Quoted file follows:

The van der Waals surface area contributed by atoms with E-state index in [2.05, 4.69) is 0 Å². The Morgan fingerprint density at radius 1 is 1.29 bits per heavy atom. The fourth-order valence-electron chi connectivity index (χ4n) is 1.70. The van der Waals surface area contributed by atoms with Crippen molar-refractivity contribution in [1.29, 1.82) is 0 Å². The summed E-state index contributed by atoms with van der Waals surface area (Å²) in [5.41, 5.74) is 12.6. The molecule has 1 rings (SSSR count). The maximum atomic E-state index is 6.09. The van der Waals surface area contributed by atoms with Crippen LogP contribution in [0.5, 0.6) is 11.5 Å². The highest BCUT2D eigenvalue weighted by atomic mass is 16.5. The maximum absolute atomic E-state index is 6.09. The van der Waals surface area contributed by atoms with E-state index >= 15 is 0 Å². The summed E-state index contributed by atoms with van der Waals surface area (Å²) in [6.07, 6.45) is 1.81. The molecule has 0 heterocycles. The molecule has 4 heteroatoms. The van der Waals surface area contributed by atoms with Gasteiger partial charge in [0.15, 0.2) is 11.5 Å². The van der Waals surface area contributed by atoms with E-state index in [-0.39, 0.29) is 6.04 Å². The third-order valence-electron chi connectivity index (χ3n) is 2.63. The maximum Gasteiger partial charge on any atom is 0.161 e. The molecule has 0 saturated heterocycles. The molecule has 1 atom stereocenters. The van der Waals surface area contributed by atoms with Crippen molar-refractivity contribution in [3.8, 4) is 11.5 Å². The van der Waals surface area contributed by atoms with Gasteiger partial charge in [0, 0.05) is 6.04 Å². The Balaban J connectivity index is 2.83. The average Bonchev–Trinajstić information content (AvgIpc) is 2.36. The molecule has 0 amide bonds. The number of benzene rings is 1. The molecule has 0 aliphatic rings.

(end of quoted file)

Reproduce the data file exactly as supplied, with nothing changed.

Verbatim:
The van der Waals surface area contributed by atoms with E-state index in [2.05, 4.69) is 0 Å². The Morgan fingerprint density at radius 1 is 1.29 bits per heavy atom. The fourth-order valence-electron chi connectivity index (χ4n) is 1.70. The van der Waals surface area contributed by atoms with Crippen molar-refractivity contribution in [1.29, 1.82) is 0 Å². The summed E-state index contributed by atoms with van der Waals surface area (Å²) in [5.41, 5.74) is 12.6. The molecule has 1 rings (SSSR count). The maximum atomic E-state index is 6.09. The van der Waals surface area contributed by atoms with Crippen LogP contribution in [0.5, 0.6) is 11.5 Å². The highest BCUT2D eigenvalue weighted by atomic mass is 16.5. The maximum absolute atomic E-state index is 6.09. The van der Waals surface area contributed by atoms with E-state index >= 15 is 0 Å². The summed E-state index contributed by atoms with van der Waals surface area (Å²) in [6.07, 6.45) is 1.81. The molecule has 0 heterocycles. The molecule has 4 heteroatoms. The van der Waals surface area contributed by atoms with Gasteiger partial charge in [0.15, 0.2) is 11.5 Å². The van der Waals surface area contributed by atoms with E-state index in [-0.39, 0.29) is 6.04 Å². The third-order valence-electron chi connectivity index (χ3n) is 2.63. The maximum Gasteiger partial charge on any atom is 0.161 e. The molecule has 0 saturated heterocycles. The molecule has 1 atom stereocenters. The van der Waals surface area contributed by atoms with Crippen molar-refractivity contribution in [3.8, 4) is 11.5 Å². The van der Waals surface area contributed by atoms with Gasteiger partial charge in [0, 0.05) is 6.04 Å². The Balaban J connectivity index is 2.83. The average Bonchev–Trinajstić information content (AvgIpc) is 2.36. The molecule has 0 amide bonds. The number of benzene rings is 1. The molecule has 0 aliphatic rings.